Heroes to a grateful nation of viewers
Don't look past the underdogs: The really good stuff may not be on network TV, and if it is, it may not look like you expect.
By ERIC DEGGANS
Published December 29, 2006
Complain if you will about the annoying things on TV - Penn Jillette's idiotic new game show is my prime example - but 2006 was still one of the best years for the small screen in ages.
As proof, here's my list of the coolest things about TV this year.
10. Battlestar Galactica: Forget that it used to be a cheesy '70s TV show starring Bonanza dad Lorne Greene. The Sci Fi Channel's remake is a gritty, imaginative allegory, as space-faring humans flee the Cylon machine race determined to exterminate them. The two-hour debut, with a brutal Cylon occupation, suicide bombings and a turncoat human security force, echoed the war in Iraq and the Holocaust almost in the same moment.
9. FX as the new HBO: Rescue Me, Denis Leary's brilliant dramedy about a firefighter who screws up everything except his job is Exhibit A. At once realistic and outlandish - How does a guy sleep with his dead cousin's wife, and her son's teacher, in the same lifetime? - Rescue Me joins The Shield and Nip/Tuck as the three boldest shows on TV.
8. Heroes saves NBC: NBC thought Aaron Sorkin and Tina Fey would turn its fourth-place fortunes around. But it took a comic-book-fed mystery about people with talents such as mind-reading and teleportation to bring viewers back to the peacock network. Comic book nerds can hoist their pocket protectors in victory.
7. 24 comes into its own: Its success pitting hero Jack Bauer against a villainous U.S. president helped spawn a raft of new serialized shows. In Hollywood, ripping off innovation is the ultimate compliment.
6. YouTube rewrites the rules for TV: It started when three computer geeks saw how fast video clips of Jon Stewart berating the hosts of CNN's Crossfire flew across the Internet and created their own video-sharing Web site. Now, anything of consequence on video - from Michael Richards' n-word rant to Impressionists Week on David Letterman's Late Show - is available at the click of a mouse button.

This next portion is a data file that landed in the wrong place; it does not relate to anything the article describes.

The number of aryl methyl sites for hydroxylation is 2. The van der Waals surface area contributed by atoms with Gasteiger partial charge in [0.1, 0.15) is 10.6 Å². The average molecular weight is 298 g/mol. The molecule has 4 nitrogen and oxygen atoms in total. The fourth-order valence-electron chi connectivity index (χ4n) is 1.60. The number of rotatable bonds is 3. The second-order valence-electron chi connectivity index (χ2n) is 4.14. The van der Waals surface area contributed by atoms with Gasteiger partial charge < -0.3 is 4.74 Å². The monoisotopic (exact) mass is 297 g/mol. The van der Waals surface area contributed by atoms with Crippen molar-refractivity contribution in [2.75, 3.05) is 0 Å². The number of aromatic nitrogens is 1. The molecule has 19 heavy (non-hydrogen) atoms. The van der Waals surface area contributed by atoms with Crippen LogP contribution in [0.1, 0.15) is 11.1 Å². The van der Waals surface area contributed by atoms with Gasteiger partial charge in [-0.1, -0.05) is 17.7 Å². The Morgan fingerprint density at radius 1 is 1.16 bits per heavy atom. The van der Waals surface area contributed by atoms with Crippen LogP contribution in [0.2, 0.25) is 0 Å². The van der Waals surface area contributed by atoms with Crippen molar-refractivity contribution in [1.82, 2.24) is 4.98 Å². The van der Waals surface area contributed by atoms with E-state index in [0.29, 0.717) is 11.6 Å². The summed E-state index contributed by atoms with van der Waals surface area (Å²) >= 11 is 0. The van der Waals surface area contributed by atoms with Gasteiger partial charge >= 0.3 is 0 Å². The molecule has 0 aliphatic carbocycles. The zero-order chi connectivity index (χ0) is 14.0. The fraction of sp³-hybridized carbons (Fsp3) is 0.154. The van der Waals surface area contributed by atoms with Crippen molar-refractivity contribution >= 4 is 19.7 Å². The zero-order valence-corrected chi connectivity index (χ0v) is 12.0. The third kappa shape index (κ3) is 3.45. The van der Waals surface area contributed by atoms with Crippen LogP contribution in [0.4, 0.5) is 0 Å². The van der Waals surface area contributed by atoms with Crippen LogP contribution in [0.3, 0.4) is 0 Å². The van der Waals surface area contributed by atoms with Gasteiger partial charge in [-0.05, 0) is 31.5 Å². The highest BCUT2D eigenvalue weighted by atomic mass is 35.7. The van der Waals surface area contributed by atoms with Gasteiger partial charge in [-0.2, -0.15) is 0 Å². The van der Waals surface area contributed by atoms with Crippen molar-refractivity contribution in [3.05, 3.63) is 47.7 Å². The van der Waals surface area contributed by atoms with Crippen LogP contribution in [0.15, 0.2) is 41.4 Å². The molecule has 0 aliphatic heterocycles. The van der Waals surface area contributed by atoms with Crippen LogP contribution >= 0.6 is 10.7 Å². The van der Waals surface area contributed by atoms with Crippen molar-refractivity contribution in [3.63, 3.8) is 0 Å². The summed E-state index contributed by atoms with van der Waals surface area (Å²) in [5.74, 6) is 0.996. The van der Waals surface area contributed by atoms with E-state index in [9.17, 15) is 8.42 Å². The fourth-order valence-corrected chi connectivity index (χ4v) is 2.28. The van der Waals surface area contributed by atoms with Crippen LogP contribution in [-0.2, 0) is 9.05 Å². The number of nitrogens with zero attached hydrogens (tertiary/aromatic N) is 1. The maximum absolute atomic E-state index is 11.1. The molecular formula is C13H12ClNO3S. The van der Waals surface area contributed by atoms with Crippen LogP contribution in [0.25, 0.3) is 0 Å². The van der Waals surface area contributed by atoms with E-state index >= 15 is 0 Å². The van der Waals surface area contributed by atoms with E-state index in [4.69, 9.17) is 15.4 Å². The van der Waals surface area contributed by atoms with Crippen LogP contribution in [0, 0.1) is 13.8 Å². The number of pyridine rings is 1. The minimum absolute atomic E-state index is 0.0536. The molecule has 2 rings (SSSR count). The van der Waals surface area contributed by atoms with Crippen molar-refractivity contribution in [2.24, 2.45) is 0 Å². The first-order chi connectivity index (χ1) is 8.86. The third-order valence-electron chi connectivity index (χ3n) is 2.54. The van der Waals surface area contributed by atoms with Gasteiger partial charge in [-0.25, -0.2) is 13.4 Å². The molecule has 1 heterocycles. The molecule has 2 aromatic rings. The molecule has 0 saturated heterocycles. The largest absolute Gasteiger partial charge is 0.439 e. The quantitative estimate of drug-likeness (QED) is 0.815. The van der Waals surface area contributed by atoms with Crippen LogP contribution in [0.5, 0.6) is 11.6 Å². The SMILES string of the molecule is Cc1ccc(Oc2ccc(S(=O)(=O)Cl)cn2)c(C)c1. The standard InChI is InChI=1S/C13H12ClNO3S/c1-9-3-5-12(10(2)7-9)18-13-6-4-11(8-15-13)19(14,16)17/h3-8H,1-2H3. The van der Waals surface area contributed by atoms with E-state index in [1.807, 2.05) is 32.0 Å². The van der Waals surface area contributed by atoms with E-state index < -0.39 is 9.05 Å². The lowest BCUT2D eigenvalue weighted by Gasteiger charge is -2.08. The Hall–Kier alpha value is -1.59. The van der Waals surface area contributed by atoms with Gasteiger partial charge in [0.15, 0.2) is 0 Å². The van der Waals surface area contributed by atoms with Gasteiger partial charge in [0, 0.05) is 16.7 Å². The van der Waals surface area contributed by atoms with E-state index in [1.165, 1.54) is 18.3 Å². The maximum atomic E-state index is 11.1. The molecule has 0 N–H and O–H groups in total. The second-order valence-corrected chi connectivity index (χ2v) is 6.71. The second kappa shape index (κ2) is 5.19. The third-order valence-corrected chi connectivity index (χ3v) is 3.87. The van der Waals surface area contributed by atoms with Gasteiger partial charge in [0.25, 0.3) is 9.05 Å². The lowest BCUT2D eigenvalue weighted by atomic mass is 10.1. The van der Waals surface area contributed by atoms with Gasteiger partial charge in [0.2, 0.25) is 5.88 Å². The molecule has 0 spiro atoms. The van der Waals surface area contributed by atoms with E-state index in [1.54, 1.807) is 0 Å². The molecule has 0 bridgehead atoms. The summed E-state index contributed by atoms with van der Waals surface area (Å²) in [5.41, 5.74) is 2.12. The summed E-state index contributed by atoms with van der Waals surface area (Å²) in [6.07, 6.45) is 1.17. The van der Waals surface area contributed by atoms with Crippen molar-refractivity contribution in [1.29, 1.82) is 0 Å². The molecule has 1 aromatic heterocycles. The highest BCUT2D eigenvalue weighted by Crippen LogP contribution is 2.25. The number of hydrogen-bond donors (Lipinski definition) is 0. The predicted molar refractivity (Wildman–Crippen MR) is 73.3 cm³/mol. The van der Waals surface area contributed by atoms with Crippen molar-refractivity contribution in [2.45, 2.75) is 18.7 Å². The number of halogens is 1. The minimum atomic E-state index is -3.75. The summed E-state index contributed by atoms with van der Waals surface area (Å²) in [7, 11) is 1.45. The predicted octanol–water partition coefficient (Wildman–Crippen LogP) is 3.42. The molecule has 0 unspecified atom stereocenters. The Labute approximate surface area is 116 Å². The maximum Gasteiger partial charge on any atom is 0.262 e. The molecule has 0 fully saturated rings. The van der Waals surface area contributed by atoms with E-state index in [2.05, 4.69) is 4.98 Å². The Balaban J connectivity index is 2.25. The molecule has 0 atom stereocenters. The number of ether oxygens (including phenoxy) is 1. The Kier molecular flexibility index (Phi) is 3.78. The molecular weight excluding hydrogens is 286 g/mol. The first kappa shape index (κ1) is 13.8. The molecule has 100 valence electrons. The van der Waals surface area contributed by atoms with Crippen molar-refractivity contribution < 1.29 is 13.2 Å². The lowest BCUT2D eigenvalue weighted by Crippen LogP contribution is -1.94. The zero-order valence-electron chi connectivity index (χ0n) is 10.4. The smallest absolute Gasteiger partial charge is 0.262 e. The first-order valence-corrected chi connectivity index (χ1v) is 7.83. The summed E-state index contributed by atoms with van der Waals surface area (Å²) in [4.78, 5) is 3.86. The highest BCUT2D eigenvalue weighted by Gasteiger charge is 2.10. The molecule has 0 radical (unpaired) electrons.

5. The networks stream video online: When you can call up crystal-clear versions of Lost, Desperate Housewives, Heroes and CSI from the networks' own Web sites, the concept of appointment viewing goes out the window. These days, viewers force hit TV shows to find them.
4. Dexter supercharges Showtime: Six Feet Under alum Michael C. Hall seems born to play Dexter Morgan, a forensics expert for the Miami police who hides a passion for killing killers. This absorbing series helped Showtime escape its reputation as a dumping ground for shows too lame for HBO.
3. The Wire stays hot: Bent on humanizing criminals and demythologizing cops, HBO's urban drama outlined how failed institutions can turn kids into streetwise players and worse.
2. Ugly Betty scores beautiful ratings for ABC: This candy-coated fable about a plucky plain Jane at a Manhattan fashion magazine shines - mostly on the charisma of star America Ferrera and deliciously vampish Vanessa Williams.
1. Stephen Colbert and Jon Stewart keep media honest: Colbert The Colbert Report and Stewart (The Daily Show) understand and skewer the hypocrisies of modern media better than anyone. From the Stewart rant that got Crossfire canceled to Colbert's scathing satire at the White House Correspondents' Dinner, these guys fearlessly speak truth to the inanity of power.
Times TV/media critic Eric Deggans can be reached at firstname.lastname@example.org or (727) 893-8521. See his blog at blogs.tampabay.com/media.
[Last modified December 29, 2006, 07:34:13]
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